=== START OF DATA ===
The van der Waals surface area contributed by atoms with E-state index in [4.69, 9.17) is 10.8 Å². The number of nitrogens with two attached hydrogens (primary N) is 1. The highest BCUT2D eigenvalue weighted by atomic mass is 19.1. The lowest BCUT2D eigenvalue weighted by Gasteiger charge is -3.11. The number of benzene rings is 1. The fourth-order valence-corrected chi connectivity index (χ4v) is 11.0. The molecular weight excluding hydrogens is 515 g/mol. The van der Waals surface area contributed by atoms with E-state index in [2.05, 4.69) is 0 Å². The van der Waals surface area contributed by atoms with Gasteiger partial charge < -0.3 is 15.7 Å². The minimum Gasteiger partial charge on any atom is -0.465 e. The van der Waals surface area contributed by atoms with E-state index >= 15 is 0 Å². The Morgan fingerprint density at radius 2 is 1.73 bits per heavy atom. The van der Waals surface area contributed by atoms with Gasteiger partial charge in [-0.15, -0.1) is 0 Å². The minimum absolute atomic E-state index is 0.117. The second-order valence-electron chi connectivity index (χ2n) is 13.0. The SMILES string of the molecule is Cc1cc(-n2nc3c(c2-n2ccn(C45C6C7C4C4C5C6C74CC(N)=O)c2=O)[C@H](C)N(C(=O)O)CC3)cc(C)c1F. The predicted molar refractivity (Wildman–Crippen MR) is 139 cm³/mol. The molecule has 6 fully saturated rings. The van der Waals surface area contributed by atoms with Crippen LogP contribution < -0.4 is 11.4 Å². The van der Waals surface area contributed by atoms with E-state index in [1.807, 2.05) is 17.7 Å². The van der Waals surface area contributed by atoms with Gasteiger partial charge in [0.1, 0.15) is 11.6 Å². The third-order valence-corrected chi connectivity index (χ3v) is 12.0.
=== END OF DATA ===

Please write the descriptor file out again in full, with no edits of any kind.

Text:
The van der Waals surface area contributed by atoms with E-state index in [4.69, 9.17) is 10.8 Å². The number of nitrogens with two attached hydrogens (primary N) is 1. The highest BCUT2D eigenvalue weighted by atomic mass is 19.1. The lowest BCUT2D eigenvalue weighted by Gasteiger charge is -3.11. The number of benzene rings is 1. The fourth-order valence-corrected chi connectivity index (χ4v) is 11.0. The molecular weight excluding hydrogens is 515 g/mol. The van der Waals surface area contributed by atoms with E-state index in [2.05, 4.69) is 0 Å². The van der Waals surface area contributed by atoms with Gasteiger partial charge < -0.3 is 15.7 Å². The minimum Gasteiger partial charge on any atom is -0.465 e. The van der Waals surface area contributed by atoms with E-state index >= 15 is 0 Å². The Morgan fingerprint density at radius 2 is 1.73 bits per heavy atom. The van der Waals surface area contributed by atoms with Gasteiger partial charge in [-0.15, -0.1) is 0 Å². The minimum absolute atomic E-state index is 0.117. The second-order valence-electron chi connectivity index (χ2n) is 13.0. The SMILES string of the molecule is Cc1cc(-n2nc3c(c2-n2ccn(C45C6C7C4C4C5C6C74CC(N)=O)c2=O)[C@H](C)N(C(=O)O)CC3)cc(C)c1F. The predicted molar refractivity (Wildman–Crippen MR) is 139 cm³/mol. The molecule has 6 fully saturated rings. The van der Waals surface area contributed by atoms with Crippen LogP contribution < -0.4 is 11.4 Å². The van der Waals surface area contributed by atoms with E-state index in [1.807, 2.05) is 17.7 Å². The van der Waals surface area contributed by atoms with Gasteiger partial charge in [0.1, 0.15) is 11.6 Å². The third-order valence-corrected chi connectivity index (χ3v) is 12.0.